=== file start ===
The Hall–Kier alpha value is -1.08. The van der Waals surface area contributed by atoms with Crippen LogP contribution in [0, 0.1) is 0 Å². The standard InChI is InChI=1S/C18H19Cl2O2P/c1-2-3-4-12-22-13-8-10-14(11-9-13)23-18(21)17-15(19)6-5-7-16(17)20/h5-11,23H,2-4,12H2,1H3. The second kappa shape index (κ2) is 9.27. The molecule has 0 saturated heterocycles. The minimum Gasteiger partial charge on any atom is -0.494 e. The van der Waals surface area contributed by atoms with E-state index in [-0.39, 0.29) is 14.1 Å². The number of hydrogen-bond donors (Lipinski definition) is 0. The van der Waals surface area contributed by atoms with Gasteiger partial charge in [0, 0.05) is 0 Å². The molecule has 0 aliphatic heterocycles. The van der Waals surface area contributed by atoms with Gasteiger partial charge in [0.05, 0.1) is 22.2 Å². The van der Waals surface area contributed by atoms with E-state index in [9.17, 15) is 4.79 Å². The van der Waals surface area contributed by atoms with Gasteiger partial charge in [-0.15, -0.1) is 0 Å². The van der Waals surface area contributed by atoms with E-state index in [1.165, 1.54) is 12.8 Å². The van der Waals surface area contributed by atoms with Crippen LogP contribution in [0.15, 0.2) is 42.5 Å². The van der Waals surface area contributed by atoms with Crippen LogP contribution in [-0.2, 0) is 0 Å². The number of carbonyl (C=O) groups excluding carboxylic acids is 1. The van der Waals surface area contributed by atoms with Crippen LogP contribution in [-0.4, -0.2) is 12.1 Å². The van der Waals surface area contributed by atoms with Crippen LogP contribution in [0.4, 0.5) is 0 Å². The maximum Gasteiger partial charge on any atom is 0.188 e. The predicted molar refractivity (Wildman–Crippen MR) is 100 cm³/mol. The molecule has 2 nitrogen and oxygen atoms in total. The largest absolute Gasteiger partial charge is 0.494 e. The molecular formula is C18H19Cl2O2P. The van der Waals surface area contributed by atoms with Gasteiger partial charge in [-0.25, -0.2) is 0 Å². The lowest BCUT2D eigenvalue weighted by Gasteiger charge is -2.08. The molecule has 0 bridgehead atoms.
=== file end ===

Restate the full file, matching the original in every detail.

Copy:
The Hall–Kier alpha value is -1.08. The van der Waals surface area contributed by atoms with Crippen LogP contribution in [0, 0.1) is 0 Å². The standard InChI is InChI=1S/C18H19Cl2O2P/c1-2-3-4-12-22-13-8-10-14(11-9-13)23-18(21)17-15(19)6-5-7-16(17)20/h5-11,23H,2-4,12H2,1H3. The second kappa shape index (κ2) is 9.27. The molecule has 0 saturated heterocycles. The minimum Gasteiger partial charge on any atom is -0.494 e. The van der Waals surface area contributed by atoms with E-state index in [-0.39, 0.29) is 14.1 Å². The number of hydrogen-bond donors (Lipinski definition) is 0. The van der Waals surface area contributed by atoms with Gasteiger partial charge in [0, 0.05) is 0 Å². The molecule has 0 aliphatic heterocycles. The van der Waals surface area contributed by atoms with Gasteiger partial charge in [0.05, 0.1) is 22.2 Å². The van der Waals surface area contributed by atoms with E-state index in [9.17, 15) is 4.79 Å². The van der Waals surface area contributed by atoms with Gasteiger partial charge in [-0.15, -0.1) is 0 Å². The van der Waals surface area contributed by atoms with E-state index in [1.165, 1.54) is 12.8 Å². The van der Waals surface area contributed by atoms with Crippen LogP contribution in [0.15, 0.2) is 42.5 Å². The van der Waals surface area contributed by atoms with Crippen LogP contribution in [-0.2, 0) is 0 Å². The number of carbonyl (C=O) groups excluding carboxylic acids is 1. The van der Waals surface area contributed by atoms with Crippen LogP contribution in [-0.4, -0.2) is 12.1 Å². The van der Waals surface area contributed by atoms with Crippen LogP contribution in [0.4, 0.5) is 0 Å². The maximum Gasteiger partial charge on any atom is 0.188 e. The predicted molar refractivity (Wildman–Crippen MR) is 100 cm³/mol. The molecule has 2 nitrogen and oxygen atoms in total. The largest absolute Gasteiger partial charge is 0.494 e. The molecular formula is C18H19Cl2O2P. The van der Waals surface area contributed by atoms with Gasteiger partial charge in [-0.25, -0.2) is 0 Å². The lowest BCUT2D eigenvalue weighted by Gasteiger charge is -2.08. The molecule has 0 bridgehead atoms.